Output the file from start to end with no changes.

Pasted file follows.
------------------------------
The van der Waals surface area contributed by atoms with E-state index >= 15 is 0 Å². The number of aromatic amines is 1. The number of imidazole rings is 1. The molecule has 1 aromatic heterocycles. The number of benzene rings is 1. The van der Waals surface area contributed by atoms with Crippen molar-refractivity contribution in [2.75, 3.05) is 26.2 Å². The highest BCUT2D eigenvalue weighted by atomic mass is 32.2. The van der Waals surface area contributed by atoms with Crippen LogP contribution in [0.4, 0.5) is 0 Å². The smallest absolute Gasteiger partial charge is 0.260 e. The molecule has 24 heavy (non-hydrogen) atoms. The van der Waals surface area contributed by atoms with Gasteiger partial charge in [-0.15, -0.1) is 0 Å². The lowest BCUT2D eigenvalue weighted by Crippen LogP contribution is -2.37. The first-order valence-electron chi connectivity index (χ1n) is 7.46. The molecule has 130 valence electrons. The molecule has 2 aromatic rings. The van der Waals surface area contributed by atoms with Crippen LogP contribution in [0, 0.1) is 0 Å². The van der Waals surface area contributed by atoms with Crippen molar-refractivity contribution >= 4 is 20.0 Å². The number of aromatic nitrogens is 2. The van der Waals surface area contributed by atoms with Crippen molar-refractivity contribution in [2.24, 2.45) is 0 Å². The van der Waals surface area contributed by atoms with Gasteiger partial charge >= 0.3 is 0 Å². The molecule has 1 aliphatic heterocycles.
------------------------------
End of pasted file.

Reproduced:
The van der Waals surface area contributed by atoms with E-state index >= 15 is 0 Å². The number of aromatic amines is 1. The number of imidazole rings is 1. The molecule has 1 aromatic heterocycles. The number of benzene rings is 1. The van der Waals surface area contributed by atoms with Crippen molar-refractivity contribution in [2.75, 3.05) is 26.2 Å². The highest BCUT2D eigenvalue weighted by atomic mass is 32.2. The van der Waals surface area contributed by atoms with Crippen LogP contribution in [0.4, 0.5) is 0 Å². The smallest absolute Gasteiger partial charge is 0.260 e. The molecule has 24 heavy (non-hydrogen) atoms. The van der Waals surface area contributed by atoms with Gasteiger partial charge in [-0.15, -0.1) is 0 Å². The lowest BCUT2D eigenvalue weighted by Crippen LogP contribution is -2.37. The first-order valence-electron chi connectivity index (χ1n) is 7.46. The molecule has 130 valence electrons. The molecule has 2 aromatic rings. The van der Waals surface area contributed by atoms with Crippen LogP contribution in [0, 0.1) is 0 Å². The van der Waals surface area contributed by atoms with Crippen molar-refractivity contribution >= 4 is 20.0 Å². The number of aromatic nitrogens is 2. The van der Waals surface area contributed by atoms with Crippen molar-refractivity contribution in [2.24, 2.45) is 0 Å². The van der Waals surface area contributed by atoms with Gasteiger partial charge >= 0.3 is 0 Å². The molecule has 1 aliphatic heterocycles.